The supermarket giant - who has over 3,500 supercentre stores in the United States alone - have deployed shelf-scanning robots at over 50 of their stores in the US to ensure their stock is always replenished on the shelves.
The robot - which is around two foot in height - has cameras built into it that looks at the shelves to see where there are gaps. From there, they can inform their human colleagues, who are then able to check the robot's identification of a gap and then restock their shelves.
Jeremy King, chief technology officer for Walmart U.S. and e-commerce, said: "If you are running up and down the aisle and you want to decide if we are out of Cheerios or not, a human doesn't do that job very well, and they don't like it."
It comes after Walmart filed a patent to create a camera that can tell if a customer had a bad experience at their store so it can be rectified before the customer leaves.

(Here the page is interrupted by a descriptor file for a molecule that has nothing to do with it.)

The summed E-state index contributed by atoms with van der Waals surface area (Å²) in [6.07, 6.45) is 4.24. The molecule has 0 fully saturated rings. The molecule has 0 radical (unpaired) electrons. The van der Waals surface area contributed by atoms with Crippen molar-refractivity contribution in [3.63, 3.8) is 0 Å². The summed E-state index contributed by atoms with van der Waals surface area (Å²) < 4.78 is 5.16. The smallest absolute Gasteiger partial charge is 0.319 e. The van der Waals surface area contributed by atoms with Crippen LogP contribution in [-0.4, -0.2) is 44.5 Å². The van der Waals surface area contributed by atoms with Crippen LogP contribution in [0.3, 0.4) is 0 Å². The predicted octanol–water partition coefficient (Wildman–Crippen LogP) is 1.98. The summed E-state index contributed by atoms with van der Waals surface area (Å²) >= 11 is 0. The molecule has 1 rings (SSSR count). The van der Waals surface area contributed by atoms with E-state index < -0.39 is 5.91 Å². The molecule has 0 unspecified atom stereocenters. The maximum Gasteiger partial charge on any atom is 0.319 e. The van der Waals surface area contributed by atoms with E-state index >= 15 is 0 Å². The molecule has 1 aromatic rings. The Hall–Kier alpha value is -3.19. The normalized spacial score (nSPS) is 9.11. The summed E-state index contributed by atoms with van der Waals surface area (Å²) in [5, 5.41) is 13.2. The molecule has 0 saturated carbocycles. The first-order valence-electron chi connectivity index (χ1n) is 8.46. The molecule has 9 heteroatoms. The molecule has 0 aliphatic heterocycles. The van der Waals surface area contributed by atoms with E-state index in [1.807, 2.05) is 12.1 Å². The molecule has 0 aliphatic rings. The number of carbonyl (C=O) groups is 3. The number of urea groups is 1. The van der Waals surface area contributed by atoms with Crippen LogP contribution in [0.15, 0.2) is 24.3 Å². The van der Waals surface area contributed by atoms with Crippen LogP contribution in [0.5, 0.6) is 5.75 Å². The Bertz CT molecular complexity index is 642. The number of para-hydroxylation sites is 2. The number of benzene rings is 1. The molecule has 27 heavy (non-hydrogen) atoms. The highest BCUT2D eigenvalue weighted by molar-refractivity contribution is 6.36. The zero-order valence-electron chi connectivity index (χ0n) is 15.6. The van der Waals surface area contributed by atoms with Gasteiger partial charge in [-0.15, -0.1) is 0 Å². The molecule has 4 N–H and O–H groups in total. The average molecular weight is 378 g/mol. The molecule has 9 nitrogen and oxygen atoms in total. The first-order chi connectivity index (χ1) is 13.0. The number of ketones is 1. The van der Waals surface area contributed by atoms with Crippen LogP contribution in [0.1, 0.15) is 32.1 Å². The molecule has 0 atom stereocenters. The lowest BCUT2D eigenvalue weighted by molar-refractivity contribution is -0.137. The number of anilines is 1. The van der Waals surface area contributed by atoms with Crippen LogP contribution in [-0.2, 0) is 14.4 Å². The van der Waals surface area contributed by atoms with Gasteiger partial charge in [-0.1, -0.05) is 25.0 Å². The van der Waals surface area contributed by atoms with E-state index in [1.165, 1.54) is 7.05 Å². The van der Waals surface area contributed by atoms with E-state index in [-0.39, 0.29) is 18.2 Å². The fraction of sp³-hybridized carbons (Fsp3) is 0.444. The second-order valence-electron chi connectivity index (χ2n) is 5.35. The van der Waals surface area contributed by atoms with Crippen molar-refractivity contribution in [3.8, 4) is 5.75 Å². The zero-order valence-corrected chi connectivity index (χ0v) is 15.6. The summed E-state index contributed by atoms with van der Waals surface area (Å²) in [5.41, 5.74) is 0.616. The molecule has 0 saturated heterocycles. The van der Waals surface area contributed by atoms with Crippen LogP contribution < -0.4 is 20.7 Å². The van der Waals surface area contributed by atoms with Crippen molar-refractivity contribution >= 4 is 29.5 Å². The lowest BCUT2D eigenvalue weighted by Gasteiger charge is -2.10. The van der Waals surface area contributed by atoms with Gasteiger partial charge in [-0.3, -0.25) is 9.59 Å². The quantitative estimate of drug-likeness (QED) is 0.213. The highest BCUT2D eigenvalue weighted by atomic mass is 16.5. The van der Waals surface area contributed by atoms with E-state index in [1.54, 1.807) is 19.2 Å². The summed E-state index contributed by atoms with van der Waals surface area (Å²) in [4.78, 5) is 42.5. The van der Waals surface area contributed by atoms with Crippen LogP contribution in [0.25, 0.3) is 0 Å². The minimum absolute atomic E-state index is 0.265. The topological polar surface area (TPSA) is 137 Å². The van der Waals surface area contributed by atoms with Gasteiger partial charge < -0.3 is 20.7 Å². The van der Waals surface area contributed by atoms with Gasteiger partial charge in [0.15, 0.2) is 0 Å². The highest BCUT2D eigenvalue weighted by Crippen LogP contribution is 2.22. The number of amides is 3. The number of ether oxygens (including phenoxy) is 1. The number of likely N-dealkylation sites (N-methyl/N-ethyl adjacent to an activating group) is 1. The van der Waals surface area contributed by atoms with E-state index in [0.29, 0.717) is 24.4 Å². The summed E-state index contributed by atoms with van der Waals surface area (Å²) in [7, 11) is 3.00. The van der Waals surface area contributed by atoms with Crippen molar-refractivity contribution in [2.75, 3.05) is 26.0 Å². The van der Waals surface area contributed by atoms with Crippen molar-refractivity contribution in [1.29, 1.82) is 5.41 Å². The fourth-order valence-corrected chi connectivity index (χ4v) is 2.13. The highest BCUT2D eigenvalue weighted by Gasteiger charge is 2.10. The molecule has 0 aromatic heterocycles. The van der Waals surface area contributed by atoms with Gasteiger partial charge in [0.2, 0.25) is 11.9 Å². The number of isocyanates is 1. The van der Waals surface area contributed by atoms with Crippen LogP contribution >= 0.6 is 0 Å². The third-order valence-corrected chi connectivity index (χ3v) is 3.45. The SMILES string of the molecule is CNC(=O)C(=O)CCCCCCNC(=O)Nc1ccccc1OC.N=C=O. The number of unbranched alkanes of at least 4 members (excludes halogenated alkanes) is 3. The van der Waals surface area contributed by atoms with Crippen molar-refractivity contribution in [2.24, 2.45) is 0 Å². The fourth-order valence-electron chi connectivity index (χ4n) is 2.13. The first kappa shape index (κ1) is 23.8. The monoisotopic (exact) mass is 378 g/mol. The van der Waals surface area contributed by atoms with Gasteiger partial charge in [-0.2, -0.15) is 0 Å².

They wrote in their patent application: "It is much easier for a merchant to retain an existing customer than to acquire a new customer through advertising. However, it can also be very expensive to maintain sufficient staff to provide great customer service. It can also be difficult to establish an appropriate staffing level that will provide proper customer service without excess staffing.
"Often, if customer service is inadequate, this fact will not appear in data available to management until many customers have been lost. With so much competition, a customer will often simply go elsewhere rather than take the time to make a complaint. The systems and methods disclosed herein provide an improved approach for characterising customer dissatisfaction and adjusting staffing levels appropriately."